in 1991, left large portions of her still
unsettled and bitterly contested estate
to animal and habitat-related causes.
Police found at least one
videotape allegedly depicting bestial-
i t y in the pornography collection of
James Austin, 26, of Bethlehem,
Pennsylvania, who is charged with the
early January murder of his five-week-
old son by a surrogate mother. The
boy died January 17 after nine days of
with severe head
Biochemistry lecturer and
vivisector Paul Agutter, 48, o f
Napier University in Edinburgh,
Scotland, drew 12 years in prison on
February 1 for trying to poison his wife
Alexandria, 39, with a spiked gin-
and-tonic and trying to cover the crime
by placing bottles of similarly spiked
tonic water on the shelves of a super-
market. A security camera caught him
in the act.
The 9th District Court of
Appeals on February 8 upheld the
1994 conviction of an Akron, Ohio
woman for feloniously sexually pene-
trating her seven-year-old son with a
broom handle as punishment for soil-
ing his pants. The woman then
claimed his severe rectal injuries were
the result of a sexual assault by the
family pit bull terrier.
Gen Sakine, 53, consid-
ered Japan’s top breeder of Alaskan
Malamutes and Rhodesian Ridgebacks,
and his ex-wife, pet store owner
Hiroko Kazama, 37, were arrested
January 6 in Tokyo for allegedly
killing four of their dissatisfied cus-
tomers during 1993. The case parallels
that of an Osaka dog trainer who was
charged with murdering four unhappy
clients last year.
Benny Schlesinger, found-
er and president of the Israeli anti-
shelter euthanasia group Let The
Animals Live, was arrested in Israel
on December 29 for allegedly sexually
abusing a 17-year-old boy. Authorities
withheld details of related charges
believed to be pending. Schlesinger
has led attempted takeovers of a num-
ber of humane societies, but succeeded
only once, at Raanana in 1993.
“Benny’s forceful personality seems
ideally suited to starting a humane offi-
cer program,” PETA executive director
Ingrid Newkirk wrote in the December
1993 edition of the Israeli magazine
Pro-Animal, after a visit to the facility.
Newkirk was less impressed with his
shelter management, noting over-
crowding, sick and well dogs mingled
together, filth, and lack of adoption
screening. Soon afterward the shelter
was closed as a public health hazard.
Lewis Lent Jr., of North
Adams, Massachusetts, known to
neighbors for his love of hunting, drew
20 years on January 14 for kidnapping,
assault with a deadly weapon, assault
and battery, and theft in connection
with the January 7, 1994 attack on
Rebecca Savarese, 12, that brought
him to police attention after Savarese
escaped. He will be tried later for the
alleged kidnap/murders of 12-year-olds
Jimmy Bernardo, of Pittsfield, in
1990, and Sara Anne Wood, of
Frankfort, New York, in 1993. Lent
has been investigated but not charged
in connection with numerous other
child murders and disappearances up
and down the Atlantic seaboard, dating
back to 1973.
Animals & Rights
“The Constitution simply does not
guarantee owners of ferrets regulatory status
precisely equal to the status of owners of other
a n i m a l s, even potentially dangerous animals,”
U.S. District Judge Allen Schwartz ruled on
February 8, dismissing a Friends of Ferrets chal-
lenge to the New York City ban on ferret-keeping.
“Here the undisputed evidence has ample basis in
public health concerns regarding the propensity of
pet ferrets to bite, particularly infants and small
The First District Court of Appeal i n
Tallahassee, Florida, on January 24 ruled that a
Jacksonville divorce judge had no authority to grant
visitation rights with a dog to Kathryn R. Rogers,
of St. Louis, Missouri, after awarding custody of
the dog to her former husband, Ronald G. Bennett.
Bennett successfully protested the divorce court
verdict on grounds the dog was property, not a per-
son, and therefore could not be involved in matters
legally pertaining only to persons.
The U.S. Supreme Court on January 5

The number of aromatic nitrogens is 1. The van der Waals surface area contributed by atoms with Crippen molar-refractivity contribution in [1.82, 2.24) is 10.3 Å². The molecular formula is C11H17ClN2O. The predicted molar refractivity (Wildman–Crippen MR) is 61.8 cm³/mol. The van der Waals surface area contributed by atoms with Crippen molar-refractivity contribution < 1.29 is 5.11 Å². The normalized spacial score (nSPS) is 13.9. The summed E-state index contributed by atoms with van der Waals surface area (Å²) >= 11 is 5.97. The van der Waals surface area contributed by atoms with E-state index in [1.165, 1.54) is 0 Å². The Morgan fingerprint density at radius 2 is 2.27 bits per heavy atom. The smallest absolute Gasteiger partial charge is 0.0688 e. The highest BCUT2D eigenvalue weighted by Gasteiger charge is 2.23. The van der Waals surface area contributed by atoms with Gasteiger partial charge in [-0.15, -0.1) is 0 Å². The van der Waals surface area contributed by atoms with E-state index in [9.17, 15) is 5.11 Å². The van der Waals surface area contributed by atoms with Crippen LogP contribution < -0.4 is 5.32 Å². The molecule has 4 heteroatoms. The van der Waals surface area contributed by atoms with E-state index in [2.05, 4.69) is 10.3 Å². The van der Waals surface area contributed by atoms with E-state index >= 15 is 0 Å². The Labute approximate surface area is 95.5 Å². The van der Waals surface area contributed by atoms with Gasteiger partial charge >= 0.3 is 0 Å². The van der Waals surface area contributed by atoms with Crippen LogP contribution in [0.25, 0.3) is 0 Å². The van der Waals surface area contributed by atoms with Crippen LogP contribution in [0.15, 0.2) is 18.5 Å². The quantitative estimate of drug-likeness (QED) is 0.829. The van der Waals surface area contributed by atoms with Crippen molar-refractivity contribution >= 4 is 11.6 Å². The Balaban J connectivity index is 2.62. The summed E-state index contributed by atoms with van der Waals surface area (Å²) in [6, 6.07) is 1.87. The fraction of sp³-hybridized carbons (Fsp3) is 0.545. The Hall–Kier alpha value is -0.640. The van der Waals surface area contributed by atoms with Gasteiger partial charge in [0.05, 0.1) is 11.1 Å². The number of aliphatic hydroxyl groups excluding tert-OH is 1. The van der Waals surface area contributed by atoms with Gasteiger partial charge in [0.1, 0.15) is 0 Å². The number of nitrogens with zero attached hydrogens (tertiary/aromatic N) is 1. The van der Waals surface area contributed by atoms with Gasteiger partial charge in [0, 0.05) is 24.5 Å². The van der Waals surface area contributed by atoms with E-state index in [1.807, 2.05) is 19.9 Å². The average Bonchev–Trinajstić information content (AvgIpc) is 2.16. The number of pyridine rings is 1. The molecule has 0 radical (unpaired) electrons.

agreed to review Sweet Home Chapter of
Communities for a Great Oregon v. Bruce Babbitt,
Secretary of the Interior, a March 1994 Court of
Appeals ruling that the Endangered Species Act
does not grant the broad authority to protect habitat
that the U.S. Fish and Wildlife Service and other
courts have assumed it does since 1981.
Contrary to local reports, summarized
in the January/February edition of ANIMAL
PEOPLE, Fund for Animals staffer Mike
Markarian and fellow activist Todd McDonald
on November 23 did not became the first protesters
charged under the new federal hunter harassment
law. Instead, possible charges resulting from the
protest at the Cape Cod National Seashore
remained pending until February, and then were
dropped, Markarian said. The National Park
Service also refused to press charges against a
hunter who Markarian claimed punched him, as
there were no uninvolved witnesses.
The Supreme Court on January 9
declined to review the Fund for Animals’ appeal of
lower courts’ rulings upholding the constitutionality
of the Montana Act to Prohibit Harassment of
Hunters and Trappers––one of the first hunter
harassment acts, adopted in 1987, and believed to
have been among the most vulnerable.
Craig Valentine, of Grand Rapids,
Ohio, on February 9 became the first person con-
victed under the three-year-old Ohio hunter harass-
ment law. He drew a year on probation.
Friends of Animals on January 6
alleged in a “Counterclaim and Third Party
Motion for Judgement” filed in response to a civil
suit brought against FoA by Class B animal dealer
Noel Leach of Mecklenburg County, Virginia, that
a “plan to financially destroy FoA by protracted and
costly litigation was developed and put into action
in early 1993 following a meeting held for that pur-
pose,” and that, “It is believed representatives of
U.S. Surgical and Carolina Biological Supply,” two
longtime targets of FoA-led investigations and
protest, “were present at that meeting and partici-
pated in the planning.” FoA is seeking $3 million
in actual and compensatory damages. Leach, who
sold animals to Carolina Biological Supply, sued
FoA on May 24, 1993, for purportedly illegally
trespassing in gathering evidence that led to USDA
charges against him for 46 alleged Animal Welfare
Act violations.
According to recent Internet postings
by the Animal Liberation Front Supporters
Group (U.K.), two firebombs were found on
Christmas morning at the Chiddingford Fox Hunt
kennels in Hampshire, England, while another
“was planted in a branch of Woolworth’s in Belfast,
Northern Ireland, in the second week of January.”
No one was charged in those incidents, but on
January 31, activists Gillian Peachey and Jeanette
McCullan were charged with planting a firebomb at
a hotel that was to host a meeting of the Hursley
Hambledon Fox-hunt.